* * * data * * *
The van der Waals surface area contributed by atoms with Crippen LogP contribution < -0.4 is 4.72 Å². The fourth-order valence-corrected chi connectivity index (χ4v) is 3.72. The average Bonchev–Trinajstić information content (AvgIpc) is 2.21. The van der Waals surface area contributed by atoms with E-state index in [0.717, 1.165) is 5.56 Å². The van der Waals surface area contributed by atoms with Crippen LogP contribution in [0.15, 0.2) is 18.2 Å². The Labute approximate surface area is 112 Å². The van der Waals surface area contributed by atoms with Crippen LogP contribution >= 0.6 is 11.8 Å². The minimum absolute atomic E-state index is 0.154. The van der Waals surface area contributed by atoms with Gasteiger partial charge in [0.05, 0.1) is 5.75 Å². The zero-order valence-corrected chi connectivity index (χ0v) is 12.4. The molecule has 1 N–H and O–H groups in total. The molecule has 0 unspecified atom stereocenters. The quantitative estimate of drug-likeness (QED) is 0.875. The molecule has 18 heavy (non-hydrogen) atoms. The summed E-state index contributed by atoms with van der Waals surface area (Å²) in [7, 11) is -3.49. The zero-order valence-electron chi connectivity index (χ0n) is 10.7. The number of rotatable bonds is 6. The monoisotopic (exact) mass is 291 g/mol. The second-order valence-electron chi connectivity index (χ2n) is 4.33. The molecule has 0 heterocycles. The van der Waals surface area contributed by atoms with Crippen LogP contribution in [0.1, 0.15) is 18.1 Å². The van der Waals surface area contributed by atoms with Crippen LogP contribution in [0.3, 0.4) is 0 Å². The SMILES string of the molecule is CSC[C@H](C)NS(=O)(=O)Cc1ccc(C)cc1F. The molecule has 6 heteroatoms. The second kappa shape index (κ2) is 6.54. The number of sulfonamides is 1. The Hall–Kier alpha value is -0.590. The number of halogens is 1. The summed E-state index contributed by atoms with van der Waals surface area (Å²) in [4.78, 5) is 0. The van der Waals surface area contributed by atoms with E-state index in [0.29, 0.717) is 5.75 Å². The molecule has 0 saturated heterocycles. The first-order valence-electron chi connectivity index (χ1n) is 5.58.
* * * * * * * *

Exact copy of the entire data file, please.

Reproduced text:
The van der Waals surface area contributed by atoms with Crippen LogP contribution < -0.4 is 4.72 Å². The fourth-order valence-corrected chi connectivity index (χ4v) is 3.72. The average Bonchev–Trinajstić information content (AvgIpc) is 2.21. The van der Waals surface area contributed by atoms with E-state index in [0.717, 1.165) is 5.56 Å². The van der Waals surface area contributed by atoms with Crippen LogP contribution in [0.15, 0.2) is 18.2 Å². The Labute approximate surface area is 112 Å². The van der Waals surface area contributed by atoms with Crippen LogP contribution >= 0.6 is 11.8 Å². The minimum absolute atomic E-state index is 0.154. The van der Waals surface area contributed by atoms with Gasteiger partial charge in [0.05, 0.1) is 5.75 Å². The zero-order valence-corrected chi connectivity index (χ0v) is 12.4. The molecule has 1 N–H and O–H groups in total. The molecule has 0 unspecified atom stereocenters. The quantitative estimate of drug-likeness (QED) is 0.875. The molecule has 18 heavy (non-hydrogen) atoms. The summed E-state index contributed by atoms with van der Waals surface area (Å²) in [7, 11) is -3.49. The zero-order valence-electron chi connectivity index (χ0n) is 10.7. The number of rotatable bonds is 6. The monoisotopic (exact) mass is 291 g/mol. The second-order valence-electron chi connectivity index (χ2n) is 4.33. The molecule has 0 heterocycles. The van der Waals surface area contributed by atoms with Crippen LogP contribution in [0.1, 0.15) is 18.1 Å². The van der Waals surface area contributed by atoms with Crippen LogP contribution in [0.3, 0.4) is 0 Å². The SMILES string of the molecule is CSC[C@H](C)NS(=O)(=O)Cc1ccc(C)cc1F. The molecule has 6 heteroatoms. The second kappa shape index (κ2) is 6.54. The number of sulfonamides is 1. The Hall–Kier alpha value is -0.590. The number of halogens is 1. The summed E-state index contributed by atoms with van der Waals surface area (Å²) in [4.78, 5) is 0. The van der Waals surface area contributed by atoms with E-state index in [0.29, 0.717) is 5.75 Å². The molecule has 0 saturated heterocycles. The first-order valence-electron chi connectivity index (χ1n) is 5.58.